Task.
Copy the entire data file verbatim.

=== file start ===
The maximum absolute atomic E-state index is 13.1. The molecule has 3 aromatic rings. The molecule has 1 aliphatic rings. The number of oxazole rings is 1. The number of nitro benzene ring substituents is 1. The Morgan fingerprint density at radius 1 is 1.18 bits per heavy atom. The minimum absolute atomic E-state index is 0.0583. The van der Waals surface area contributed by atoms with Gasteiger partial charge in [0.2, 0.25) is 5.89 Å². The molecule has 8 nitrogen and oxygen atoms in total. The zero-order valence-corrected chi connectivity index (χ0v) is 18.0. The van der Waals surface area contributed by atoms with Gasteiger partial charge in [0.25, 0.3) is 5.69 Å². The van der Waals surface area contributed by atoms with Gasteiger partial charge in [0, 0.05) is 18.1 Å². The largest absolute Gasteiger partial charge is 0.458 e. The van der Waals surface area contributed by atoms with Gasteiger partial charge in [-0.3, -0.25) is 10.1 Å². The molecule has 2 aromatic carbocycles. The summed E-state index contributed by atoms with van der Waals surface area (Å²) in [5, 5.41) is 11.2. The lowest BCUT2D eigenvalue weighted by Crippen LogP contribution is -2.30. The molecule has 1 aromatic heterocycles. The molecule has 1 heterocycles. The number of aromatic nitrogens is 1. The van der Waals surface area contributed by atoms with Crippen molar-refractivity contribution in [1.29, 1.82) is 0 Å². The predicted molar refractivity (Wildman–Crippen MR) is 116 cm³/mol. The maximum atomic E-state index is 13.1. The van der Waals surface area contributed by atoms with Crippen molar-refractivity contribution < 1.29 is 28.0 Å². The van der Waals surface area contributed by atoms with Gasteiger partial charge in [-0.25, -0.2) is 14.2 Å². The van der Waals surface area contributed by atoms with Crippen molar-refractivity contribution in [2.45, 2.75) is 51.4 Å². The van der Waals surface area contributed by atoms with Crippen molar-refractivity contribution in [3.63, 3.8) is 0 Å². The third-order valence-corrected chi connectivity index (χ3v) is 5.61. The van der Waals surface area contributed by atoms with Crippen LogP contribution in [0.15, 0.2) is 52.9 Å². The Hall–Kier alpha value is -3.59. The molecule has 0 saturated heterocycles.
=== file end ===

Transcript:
The maximum absolute atomic E-state index is 13.1. The molecule has 3 aromatic rings. The molecule has 1 aliphatic rings. The number of oxazole rings is 1. The number of nitro benzene ring substituents is 1. The Morgan fingerprint density at radius 1 is 1.18 bits per heavy atom. The minimum absolute atomic E-state index is 0.0583. The van der Waals surface area contributed by atoms with Gasteiger partial charge in [0.2, 0.25) is 5.89 Å². The molecule has 8 nitrogen and oxygen atoms in total. The zero-order valence-corrected chi connectivity index (χ0v) is 18.0. The van der Waals surface area contributed by atoms with Gasteiger partial charge in [0.25, 0.3) is 5.69 Å². The van der Waals surface area contributed by atoms with Gasteiger partial charge in [0, 0.05) is 18.1 Å². The largest absolute Gasteiger partial charge is 0.458 e. The van der Waals surface area contributed by atoms with Gasteiger partial charge in [-0.3, -0.25) is 10.1 Å². The molecule has 2 aromatic carbocycles. The summed E-state index contributed by atoms with van der Waals surface area (Å²) in [5, 5.41) is 11.2. The lowest BCUT2D eigenvalue weighted by Crippen LogP contribution is -2.30. The molecule has 1 aromatic heterocycles. The molecule has 1 heterocycles. The number of aromatic nitrogens is 1. The van der Waals surface area contributed by atoms with Crippen molar-refractivity contribution in [1.29, 1.82) is 0 Å². The predicted molar refractivity (Wildman–Crippen MR) is 116 cm³/mol. The maximum atomic E-state index is 13.1. The van der Waals surface area contributed by atoms with Crippen molar-refractivity contribution < 1.29 is 28.0 Å². The van der Waals surface area contributed by atoms with Gasteiger partial charge in [-0.25, -0.2) is 14.2 Å². The van der Waals surface area contributed by atoms with Crippen molar-refractivity contribution in [2.45, 2.75) is 51.4 Å². The van der Waals surface area contributed by atoms with Crippen molar-refractivity contribution in [3.63, 3.8) is 0 Å². The third-order valence-corrected chi connectivity index (χ3v) is 5.61. The van der Waals surface area contributed by atoms with Crippen LogP contribution in [0.15, 0.2) is 52.9 Å². The Hall–Kier alpha value is -3.59. The molecule has 0 saturated heterocycles.